The crash of an air ambulance in Manchester last year that killed three crew members probably happened because the pilot became disoriented after unexpectedly flying into fog, a federal agency has determined.
The pilot likely made a maneuver that placed too much stress on the helicopter, which broke apart in flight, according to interviews and the report from the National Transportation Safety Board.
The June 6 crash of the Air Evac Lifeteam flight killed pilot Eddy Sizemore, 61, who had been a longtime Laurel County sheriff's deputy; flight paramedic Herman "Lee" Dobbs, 40, of London; and flight nurse Jesse Jones, 28, of Pineville.
The crew members had taken a patient to St. Joseph Hospital in London and were returning to their base in Manchester when the helicopter crashed in a school parking lot about 750 feet from the helipad.
At two seconds after 11:15 p.m., the Air Evac control center recorded someone on the helicopter saying "no" and then nothing more.
The forecast was for weather conditions that would be clear enough for visual flight, but witnesses reported patches of fog had developed around the time of the crash, according to the NTSB report.
An updated forecast issued 10 minutes before the crash indicated fog or low clouds could develop, but Sizemore and his crew were in the air at that point.
It is likely the helicopter encountered conditions that called for flying by instrument, which caused Sizemore to become disoriented, the report said.
With visual cues such as the ground or horizon obscured at night, the motion-sensing function of the inner ear can confuse a pilot, creating a "very compelling" illusion that an aircraft is turning when it isn't, the NTSB report said.
One of those so-called "vestibular illusions" is called the graveyard spiral.
A witness reported seeing the helicopter flying lower than normal and spinning before the crash, according to the report.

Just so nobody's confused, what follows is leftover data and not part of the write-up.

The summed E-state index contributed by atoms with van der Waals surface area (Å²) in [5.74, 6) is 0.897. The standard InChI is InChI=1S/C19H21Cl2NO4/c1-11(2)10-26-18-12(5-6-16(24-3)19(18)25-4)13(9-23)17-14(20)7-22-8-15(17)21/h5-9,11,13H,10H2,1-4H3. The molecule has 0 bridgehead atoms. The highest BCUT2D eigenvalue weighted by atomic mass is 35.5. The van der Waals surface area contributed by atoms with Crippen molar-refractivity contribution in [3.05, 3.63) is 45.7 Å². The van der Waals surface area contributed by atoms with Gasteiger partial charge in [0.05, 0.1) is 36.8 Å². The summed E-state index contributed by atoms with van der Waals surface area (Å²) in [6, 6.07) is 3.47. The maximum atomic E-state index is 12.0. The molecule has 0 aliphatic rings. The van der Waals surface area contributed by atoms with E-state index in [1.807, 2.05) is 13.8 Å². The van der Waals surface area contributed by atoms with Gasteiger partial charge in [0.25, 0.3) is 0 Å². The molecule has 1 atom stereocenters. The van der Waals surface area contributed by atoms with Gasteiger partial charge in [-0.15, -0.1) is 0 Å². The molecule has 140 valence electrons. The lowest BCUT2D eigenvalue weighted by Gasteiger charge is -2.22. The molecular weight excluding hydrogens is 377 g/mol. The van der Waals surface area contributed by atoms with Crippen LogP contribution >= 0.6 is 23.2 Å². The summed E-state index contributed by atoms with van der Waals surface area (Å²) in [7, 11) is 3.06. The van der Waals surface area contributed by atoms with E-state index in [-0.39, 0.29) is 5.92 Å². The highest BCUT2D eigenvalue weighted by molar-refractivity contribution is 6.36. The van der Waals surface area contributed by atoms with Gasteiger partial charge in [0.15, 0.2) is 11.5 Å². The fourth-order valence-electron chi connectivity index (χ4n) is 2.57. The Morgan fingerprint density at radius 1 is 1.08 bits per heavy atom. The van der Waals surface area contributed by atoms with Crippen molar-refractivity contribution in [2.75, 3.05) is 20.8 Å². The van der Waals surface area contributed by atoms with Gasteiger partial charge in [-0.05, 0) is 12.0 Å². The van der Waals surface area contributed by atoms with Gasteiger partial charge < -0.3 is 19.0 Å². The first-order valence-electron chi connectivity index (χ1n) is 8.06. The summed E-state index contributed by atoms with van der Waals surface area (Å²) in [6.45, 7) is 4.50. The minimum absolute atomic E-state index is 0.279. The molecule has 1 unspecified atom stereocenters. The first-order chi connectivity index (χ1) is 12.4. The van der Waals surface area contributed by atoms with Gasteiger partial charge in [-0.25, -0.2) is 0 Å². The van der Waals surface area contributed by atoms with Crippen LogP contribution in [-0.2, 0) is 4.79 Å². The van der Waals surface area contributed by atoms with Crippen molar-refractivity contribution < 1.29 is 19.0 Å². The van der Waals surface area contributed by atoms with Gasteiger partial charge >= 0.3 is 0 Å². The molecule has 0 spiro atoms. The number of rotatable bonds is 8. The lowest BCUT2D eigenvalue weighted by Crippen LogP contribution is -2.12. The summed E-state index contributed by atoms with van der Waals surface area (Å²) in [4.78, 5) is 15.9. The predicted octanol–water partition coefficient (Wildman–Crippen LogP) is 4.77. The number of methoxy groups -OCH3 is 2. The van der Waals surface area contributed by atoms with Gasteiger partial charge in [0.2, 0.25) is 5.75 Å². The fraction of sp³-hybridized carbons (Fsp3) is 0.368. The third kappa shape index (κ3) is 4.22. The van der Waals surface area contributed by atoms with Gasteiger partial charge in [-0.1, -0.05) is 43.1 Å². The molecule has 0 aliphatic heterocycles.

Data showed the helicopter descending in three right circuits near the landing pad. The flight path was consistent with an effort to avoid fog followed by a loss of control, the NTSB concluded.
Seth Myers, president of Missouri-based Air Evac Lifeteam, said if a pilot makes certain maneuvers because he or she feels the aircraft is turned the wrong way, it can place enough stress on the craft to cause it to break apart.
The wreckage of the helicopter Sizemore was flying, a Bell 206 L-1, showed the main rotor and tail boom separated from the cabin in the air, according to the NTSB.
The main rotor was 300 feet from the spot where the cabin hit and burst into flame, and the tail boom was in a separate spot 300 feet from the point of impact, the report said.
The NTSB looked at other possible causes of the crash, such as mechanical problems or impact with a power line, but said the probable cause was spatial disorientation.
The agency documents facts about air crashes and decides on the most likely cause. It issued its probable-cause findings on the helicopter crash this week.
Myers noted that Sizemore had thousands of hours of experience, and that patches of fog or low clouds were not predicted at the time of the crash.
Air Evac uses a point system to evaluate those risks. The flight that night was rated low risk, according to the NTSB.
"His judgment is not in question," Myers said of Sizemore. "This was an unfortunate situation that Eddy found himself in. You have seconds to make decisions."